I've found that matrix! It's (2g1 g1 g1 ...) ( g1 2g2 g2 ...) ( g1 g2 2g3 ...) (... ... ... ...) where gi is the square of the logarithm of the (i-1)th prime number. The octave specific equivalent will have a zero eigenvalue. Is that a problem? Here's the general function for intervals. I still don't know how to do more complex wedgies. def intervalComplexity(u, primes=None): """ Geometric complexity for any interval u, expressed as a wedgie """ maxBasis = u.maxBasis() primes = primes or temper.primes[:maxBasis] result = 0.0 for i in range(maxBasis): for j in range(i, maxBasis): result += primes[i]**2 * u[i+1,]*u[j+1,] # back two levels of indentation return math.log(2) * math.sqrt(result)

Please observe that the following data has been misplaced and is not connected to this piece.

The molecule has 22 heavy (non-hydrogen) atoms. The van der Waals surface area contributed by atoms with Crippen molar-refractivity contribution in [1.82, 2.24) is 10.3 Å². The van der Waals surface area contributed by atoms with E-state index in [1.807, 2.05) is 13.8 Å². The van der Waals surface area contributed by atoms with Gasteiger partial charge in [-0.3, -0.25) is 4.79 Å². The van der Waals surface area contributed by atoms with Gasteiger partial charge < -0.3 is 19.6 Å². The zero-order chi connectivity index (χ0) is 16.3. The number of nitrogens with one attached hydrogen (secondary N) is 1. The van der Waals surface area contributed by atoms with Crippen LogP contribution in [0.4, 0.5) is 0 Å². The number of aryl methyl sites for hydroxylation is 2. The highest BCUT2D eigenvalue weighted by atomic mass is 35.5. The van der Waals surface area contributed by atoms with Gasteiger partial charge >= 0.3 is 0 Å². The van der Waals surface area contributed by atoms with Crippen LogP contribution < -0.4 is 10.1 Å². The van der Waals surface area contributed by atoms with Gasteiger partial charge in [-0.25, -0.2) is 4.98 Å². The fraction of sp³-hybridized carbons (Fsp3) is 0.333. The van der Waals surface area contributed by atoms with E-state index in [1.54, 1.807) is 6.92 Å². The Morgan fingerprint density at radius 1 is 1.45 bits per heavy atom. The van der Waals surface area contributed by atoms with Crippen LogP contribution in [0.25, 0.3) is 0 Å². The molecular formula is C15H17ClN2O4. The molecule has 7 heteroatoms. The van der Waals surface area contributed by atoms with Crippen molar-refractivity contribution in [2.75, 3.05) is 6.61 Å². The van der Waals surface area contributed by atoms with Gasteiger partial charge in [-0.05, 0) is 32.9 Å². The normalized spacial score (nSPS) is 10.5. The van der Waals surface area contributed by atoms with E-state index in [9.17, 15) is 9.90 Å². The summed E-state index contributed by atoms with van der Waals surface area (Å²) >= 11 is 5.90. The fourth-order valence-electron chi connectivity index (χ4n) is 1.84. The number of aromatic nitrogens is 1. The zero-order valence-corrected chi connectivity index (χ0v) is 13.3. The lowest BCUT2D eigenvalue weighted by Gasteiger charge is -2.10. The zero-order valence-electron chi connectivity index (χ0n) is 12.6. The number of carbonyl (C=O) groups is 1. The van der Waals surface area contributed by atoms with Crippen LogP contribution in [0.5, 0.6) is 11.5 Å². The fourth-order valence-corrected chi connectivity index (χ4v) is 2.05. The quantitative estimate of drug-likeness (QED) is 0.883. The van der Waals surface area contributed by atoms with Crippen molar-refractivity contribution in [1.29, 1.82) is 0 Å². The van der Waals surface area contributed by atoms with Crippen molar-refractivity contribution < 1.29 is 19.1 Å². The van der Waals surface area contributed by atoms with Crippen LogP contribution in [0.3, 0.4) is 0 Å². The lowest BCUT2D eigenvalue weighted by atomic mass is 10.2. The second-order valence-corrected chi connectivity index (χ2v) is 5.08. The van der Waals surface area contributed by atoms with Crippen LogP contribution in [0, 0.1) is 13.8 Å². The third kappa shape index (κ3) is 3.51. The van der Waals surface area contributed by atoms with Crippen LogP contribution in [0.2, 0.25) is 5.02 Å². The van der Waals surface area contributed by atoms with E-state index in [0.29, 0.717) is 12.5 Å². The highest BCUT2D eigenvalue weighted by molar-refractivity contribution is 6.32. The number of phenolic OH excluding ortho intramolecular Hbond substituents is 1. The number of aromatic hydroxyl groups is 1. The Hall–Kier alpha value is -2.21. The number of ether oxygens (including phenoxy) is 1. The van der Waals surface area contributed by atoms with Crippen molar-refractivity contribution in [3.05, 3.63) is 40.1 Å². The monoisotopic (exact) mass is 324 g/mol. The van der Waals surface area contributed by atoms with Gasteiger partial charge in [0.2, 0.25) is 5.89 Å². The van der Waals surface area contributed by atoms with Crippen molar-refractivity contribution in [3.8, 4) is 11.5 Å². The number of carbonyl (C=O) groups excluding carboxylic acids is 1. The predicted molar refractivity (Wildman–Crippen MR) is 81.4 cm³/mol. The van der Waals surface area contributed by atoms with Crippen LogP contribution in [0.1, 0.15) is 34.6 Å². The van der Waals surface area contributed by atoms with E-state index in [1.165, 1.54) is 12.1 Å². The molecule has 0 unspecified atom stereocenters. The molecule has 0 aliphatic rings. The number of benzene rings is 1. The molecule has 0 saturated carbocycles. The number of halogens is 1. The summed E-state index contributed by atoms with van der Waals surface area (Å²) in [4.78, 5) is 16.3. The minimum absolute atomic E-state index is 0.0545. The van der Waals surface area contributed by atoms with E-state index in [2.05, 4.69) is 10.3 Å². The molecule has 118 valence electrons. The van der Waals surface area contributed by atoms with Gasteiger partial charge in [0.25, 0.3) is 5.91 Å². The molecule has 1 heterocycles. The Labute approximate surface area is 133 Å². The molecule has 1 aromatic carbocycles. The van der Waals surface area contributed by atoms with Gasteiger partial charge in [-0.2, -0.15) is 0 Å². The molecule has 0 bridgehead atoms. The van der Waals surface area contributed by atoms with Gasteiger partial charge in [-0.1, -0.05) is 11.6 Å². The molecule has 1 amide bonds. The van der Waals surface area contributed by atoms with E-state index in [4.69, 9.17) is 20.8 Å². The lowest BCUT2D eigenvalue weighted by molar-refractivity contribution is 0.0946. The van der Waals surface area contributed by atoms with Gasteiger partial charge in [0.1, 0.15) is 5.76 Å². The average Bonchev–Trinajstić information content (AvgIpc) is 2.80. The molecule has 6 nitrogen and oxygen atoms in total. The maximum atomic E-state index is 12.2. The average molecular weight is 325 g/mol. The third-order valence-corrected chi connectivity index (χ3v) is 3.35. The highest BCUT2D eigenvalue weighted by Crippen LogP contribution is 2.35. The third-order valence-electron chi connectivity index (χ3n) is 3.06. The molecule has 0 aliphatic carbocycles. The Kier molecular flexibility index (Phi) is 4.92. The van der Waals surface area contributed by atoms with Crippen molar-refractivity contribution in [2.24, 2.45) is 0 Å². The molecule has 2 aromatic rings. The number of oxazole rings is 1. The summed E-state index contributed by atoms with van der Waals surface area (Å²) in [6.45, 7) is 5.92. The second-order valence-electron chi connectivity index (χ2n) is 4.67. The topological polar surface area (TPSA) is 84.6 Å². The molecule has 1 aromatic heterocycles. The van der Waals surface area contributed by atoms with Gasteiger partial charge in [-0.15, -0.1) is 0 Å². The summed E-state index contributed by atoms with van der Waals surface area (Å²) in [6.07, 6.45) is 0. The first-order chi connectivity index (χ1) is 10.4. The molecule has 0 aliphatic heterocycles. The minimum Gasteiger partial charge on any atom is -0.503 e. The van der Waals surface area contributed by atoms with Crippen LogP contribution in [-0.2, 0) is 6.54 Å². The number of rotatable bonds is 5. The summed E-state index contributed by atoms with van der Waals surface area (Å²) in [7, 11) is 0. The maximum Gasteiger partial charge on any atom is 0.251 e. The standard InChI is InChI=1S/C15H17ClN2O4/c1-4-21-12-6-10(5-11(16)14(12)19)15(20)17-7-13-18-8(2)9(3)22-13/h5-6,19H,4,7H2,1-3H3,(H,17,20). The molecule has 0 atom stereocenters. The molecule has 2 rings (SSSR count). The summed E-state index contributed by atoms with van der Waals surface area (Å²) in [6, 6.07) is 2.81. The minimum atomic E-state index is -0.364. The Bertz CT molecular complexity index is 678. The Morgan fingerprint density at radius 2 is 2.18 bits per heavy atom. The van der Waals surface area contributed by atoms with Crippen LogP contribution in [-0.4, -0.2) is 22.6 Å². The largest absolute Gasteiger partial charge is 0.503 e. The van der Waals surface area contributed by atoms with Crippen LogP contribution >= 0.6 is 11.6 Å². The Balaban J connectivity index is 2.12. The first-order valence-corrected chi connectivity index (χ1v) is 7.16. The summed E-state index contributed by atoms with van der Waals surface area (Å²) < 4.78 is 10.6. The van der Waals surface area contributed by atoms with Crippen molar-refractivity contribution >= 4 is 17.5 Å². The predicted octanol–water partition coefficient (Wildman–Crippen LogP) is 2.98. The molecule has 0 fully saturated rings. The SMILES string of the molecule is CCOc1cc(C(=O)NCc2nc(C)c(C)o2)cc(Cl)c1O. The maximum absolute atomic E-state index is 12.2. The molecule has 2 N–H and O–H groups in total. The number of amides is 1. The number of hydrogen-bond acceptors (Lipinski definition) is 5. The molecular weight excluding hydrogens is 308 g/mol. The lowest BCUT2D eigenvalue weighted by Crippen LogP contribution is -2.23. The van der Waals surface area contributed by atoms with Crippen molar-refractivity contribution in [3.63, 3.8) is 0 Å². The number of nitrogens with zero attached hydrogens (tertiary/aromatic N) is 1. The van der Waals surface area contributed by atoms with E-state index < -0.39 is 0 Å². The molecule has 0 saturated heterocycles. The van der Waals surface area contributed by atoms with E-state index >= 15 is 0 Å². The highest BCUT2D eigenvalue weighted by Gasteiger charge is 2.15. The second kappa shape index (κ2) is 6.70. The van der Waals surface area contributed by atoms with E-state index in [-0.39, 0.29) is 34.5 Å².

> Here's the usual grab bag from Weisstein: > > Symmetric Bilinear Form -- from MathWorld * [with cont.]

I'm not sure the point of that.

> http://mathworld.wolfram.com/QuadraticForm.html * [with cont.]

Yes, that looks familiar, and you did mention it in the original message.

> http://mathworld.wolfram.com/PositiveDefiniteQ... * [with cont.]

And that's a special case of the above.

> Hermitian Inner Product -- from MathWorld * [with cont.]

Indeed, I thought it looked more like an inner product than a metric. We can ignore the complex bit, can't we?

> Eh? We are looking at g([0,0], [1, 1]) to find the distance of 15/8 > to 1. If we find the distance of 15/8 to itself, we get zero, which > is correct.

Hey, that's the first time you've mentioned that the metric is from the origin to the point! That's one of the steps that's missing from the original definition.